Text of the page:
The key is to look as pretentious as possible. Dump your contacts and wear your glasses that day, or buy the kind with plastic lenses if you have to. Order some kind of obscure tea instead of the coffee you so desperately need. Don a beret if you have one. Anything that aggressively demonstrates that you are DifferentTM.
I’ll admit, even though I’m making fun of the overwrought writer aesthetic, I am also guilty of wearing weird outfits and unnecessary accessories to feel like a “real writer.” The great thing about freelance writing is that you don’t have to go into an office every day. The worst thing about freelance writing is that you don’t have to go into an office every day. Most days, you sit around the house in your underwear and an oversized sweatshirt, typing away in the dark. Going to coffee shops or libraries or neighborhood delis are the only times you get to dress up and look like a real person.
Okay, you say, but is it really necessary to dress up in such an aggressively hipster way? To which I say yes, it is. Many writers have a hard time believing that what they do is “real work.” You aren’t a blue collar worker or a white collar worker—you aren’t an any collar worker. You’re a sweatshirt-wearing worker, and sometimes it can be hard to take yourself seriously.
So we overdo it. They say you should dress for the job you want, so we go out and we wear whatever it takes for us to feel like “real writers.” Whenever I put on my combat boots and layer a chunky sweater over a sundress, I hear a little voice in my head all day long that says “Fuck yeah, I am providing a valuable service because I have a marketable skill.” You just don’t get that vibe from your underwear (or maybe you do, in which case, kudos).
But if you want to feel like a “real writer” without dressing like a walking cliché, I have a few actual tips:
- Dress in layers. Every coffee shop I have ever been to keeps the room at approximately 2 degrees Fahrenheit. Once I’m there more than an hour or two, my wedding ring is slipping and sliding up and down my finger like it’s December in the Arctic.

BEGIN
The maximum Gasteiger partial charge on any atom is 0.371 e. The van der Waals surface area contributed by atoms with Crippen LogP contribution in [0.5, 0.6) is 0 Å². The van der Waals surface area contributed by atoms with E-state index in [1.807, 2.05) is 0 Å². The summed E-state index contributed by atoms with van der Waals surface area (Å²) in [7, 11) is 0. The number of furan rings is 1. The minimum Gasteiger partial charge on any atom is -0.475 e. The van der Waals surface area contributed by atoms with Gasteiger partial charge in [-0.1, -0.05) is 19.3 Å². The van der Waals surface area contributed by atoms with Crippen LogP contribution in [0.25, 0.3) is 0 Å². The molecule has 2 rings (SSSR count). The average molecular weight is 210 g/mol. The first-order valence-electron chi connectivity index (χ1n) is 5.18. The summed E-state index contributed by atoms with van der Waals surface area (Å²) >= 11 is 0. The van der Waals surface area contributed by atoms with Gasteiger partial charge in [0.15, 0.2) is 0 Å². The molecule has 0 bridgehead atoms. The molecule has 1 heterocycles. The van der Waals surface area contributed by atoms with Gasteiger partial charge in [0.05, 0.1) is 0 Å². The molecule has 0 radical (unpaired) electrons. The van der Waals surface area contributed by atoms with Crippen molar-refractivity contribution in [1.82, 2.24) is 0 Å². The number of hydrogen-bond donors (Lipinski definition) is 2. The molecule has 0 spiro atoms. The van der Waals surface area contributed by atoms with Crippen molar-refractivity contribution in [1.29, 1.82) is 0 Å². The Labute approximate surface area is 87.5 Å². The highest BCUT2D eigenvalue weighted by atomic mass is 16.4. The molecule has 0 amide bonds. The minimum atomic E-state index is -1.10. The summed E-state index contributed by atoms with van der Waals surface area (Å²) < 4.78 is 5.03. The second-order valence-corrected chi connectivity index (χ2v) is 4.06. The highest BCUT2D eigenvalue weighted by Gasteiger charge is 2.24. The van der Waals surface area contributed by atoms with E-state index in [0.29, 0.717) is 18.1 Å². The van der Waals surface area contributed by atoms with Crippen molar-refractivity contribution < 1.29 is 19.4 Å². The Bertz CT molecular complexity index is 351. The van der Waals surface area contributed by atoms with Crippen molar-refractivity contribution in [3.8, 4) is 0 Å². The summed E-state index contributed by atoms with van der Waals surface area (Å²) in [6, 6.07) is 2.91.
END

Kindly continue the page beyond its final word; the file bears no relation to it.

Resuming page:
- Wear something that is only slightly uncomfortable. The whole point of leaving the house is to escape the slouchy vibe you’ve created working at home, so try to wear something you wouldn’t lounge around the house in. But don’t swing too far the other direction. It’s hard to get work done if all you can think about is how you’re slowly losing feeling in your feet because your skinny jeans are cutting off circulation.
- Bring snacks. You should always buy something from a coffee shop if you’re going to be there for a few hours, but you shouldn’t have to eat a full meal there. You’re okay to eat small things like a granola bar or grapes in the shop, but if you pack a full meal (also totally cool) it’s courteous to go eat in your car. Or better yet, find a nice park! Which leads me to my fourth tip…
- Take breaks. Real writers do not sit at their laptops pounding out brilliant ideas for hours on end. They are dedicated and set goals for themselves, sure, but if you don’t take a break away from your screen every now and again, you will give yourself carpal tunnel and possibly temporary insanity. Find a local park, a cheap ice cream shop, a bike path, anything to let you step out of work mode for 30 minutes or so at lunch time. Afford yourself the same luxuries as your friends with desk jobs.
- Make sure you enjoy writing at least 25% of your work each day. If you have a particularly boring or grueling assignment and you’ve decided to just work on that and only that until it’s done, it will probably take much longer than necessary. Working on something you hate might make you question why you’re even doing this job, and you may start wondering how you even ended up in this career, and what if freelance writing just isn’t for you, what if you’re just a huge impostor and you’re not a writer at all?
And that’s how you end up in a hipster coffee shop with terrible lighting wearing a fedora.
If you don’t have any paying work that you enjoy, then at least try to journal or write letters to friends for an hour or so at some point. Just make sure you do some enjoyable writing every day.